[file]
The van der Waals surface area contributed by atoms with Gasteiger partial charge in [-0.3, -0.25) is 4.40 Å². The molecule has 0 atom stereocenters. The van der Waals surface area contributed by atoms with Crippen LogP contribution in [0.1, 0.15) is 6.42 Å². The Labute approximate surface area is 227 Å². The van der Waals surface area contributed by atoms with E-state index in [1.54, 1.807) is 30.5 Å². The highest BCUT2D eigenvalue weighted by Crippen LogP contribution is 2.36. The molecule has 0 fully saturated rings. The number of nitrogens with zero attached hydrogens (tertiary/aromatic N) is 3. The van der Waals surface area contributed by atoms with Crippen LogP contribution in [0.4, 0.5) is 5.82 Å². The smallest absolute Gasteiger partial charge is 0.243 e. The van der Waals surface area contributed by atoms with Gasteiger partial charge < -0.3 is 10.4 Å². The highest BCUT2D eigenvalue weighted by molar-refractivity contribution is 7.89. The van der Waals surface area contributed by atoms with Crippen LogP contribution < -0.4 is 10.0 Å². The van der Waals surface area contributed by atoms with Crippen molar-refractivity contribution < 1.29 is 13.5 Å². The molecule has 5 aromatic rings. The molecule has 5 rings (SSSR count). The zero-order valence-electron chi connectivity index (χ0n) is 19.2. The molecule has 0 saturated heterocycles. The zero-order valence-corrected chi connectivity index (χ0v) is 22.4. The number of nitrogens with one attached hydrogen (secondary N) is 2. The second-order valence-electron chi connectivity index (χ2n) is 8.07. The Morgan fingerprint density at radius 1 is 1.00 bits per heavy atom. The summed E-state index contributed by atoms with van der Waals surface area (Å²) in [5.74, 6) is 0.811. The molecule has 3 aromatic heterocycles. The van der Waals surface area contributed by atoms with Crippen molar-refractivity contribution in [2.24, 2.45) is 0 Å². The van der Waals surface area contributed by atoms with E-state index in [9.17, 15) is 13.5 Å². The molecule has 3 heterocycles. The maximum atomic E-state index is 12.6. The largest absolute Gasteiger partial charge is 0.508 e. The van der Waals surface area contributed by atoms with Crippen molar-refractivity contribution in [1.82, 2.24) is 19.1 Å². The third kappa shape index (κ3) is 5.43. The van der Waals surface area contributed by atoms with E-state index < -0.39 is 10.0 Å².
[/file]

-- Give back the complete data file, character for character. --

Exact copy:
The van der Waals surface area contributed by atoms with Gasteiger partial charge in [-0.3, -0.25) is 4.40 Å². The molecule has 0 atom stereocenters. The van der Waals surface area contributed by atoms with Crippen LogP contribution in [0.1, 0.15) is 6.42 Å². The Labute approximate surface area is 227 Å². The van der Waals surface area contributed by atoms with E-state index in [1.54, 1.807) is 30.5 Å². The highest BCUT2D eigenvalue weighted by Crippen LogP contribution is 2.36. The molecule has 0 fully saturated rings. The number of nitrogens with zero attached hydrogens (tertiary/aromatic N) is 3. The van der Waals surface area contributed by atoms with Crippen LogP contribution in [0.4, 0.5) is 5.82 Å². The smallest absolute Gasteiger partial charge is 0.243 e. The van der Waals surface area contributed by atoms with Gasteiger partial charge < -0.3 is 10.4 Å². The highest BCUT2D eigenvalue weighted by molar-refractivity contribution is 7.89. The van der Waals surface area contributed by atoms with Crippen LogP contribution < -0.4 is 10.0 Å². The van der Waals surface area contributed by atoms with Crippen molar-refractivity contribution < 1.29 is 13.5 Å². The molecule has 5 aromatic rings. The molecule has 5 rings (SSSR count). The zero-order valence-electron chi connectivity index (χ0n) is 19.2. The molecule has 0 saturated heterocycles. The zero-order valence-corrected chi connectivity index (χ0v) is 22.4. The number of nitrogens with one attached hydrogen (secondary N) is 2. The second-order valence-electron chi connectivity index (χ2n) is 8.07. The Morgan fingerprint density at radius 1 is 1.00 bits per heavy atom. The summed E-state index contributed by atoms with van der Waals surface area (Å²) in [5.74, 6) is 0.811. The molecule has 3 aromatic heterocycles. The van der Waals surface area contributed by atoms with Crippen molar-refractivity contribution in [2.24, 2.45) is 0 Å². The van der Waals surface area contributed by atoms with E-state index in [9.17, 15) is 13.5 Å². The molecule has 3 heterocycles. The maximum atomic E-state index is 12.6. The largest absolute Gasteiger partial charge is 0.508 e. The van der Waals surface area contributed by atoms with Crippen molar-refractivity contribution in [1.82, 2.24) is 19.1 Å². The third kappa shape index (κ3) is 5.43. The van der Waals surface area contributed by atoms with E-state index < -0.39 is 10.0 Å².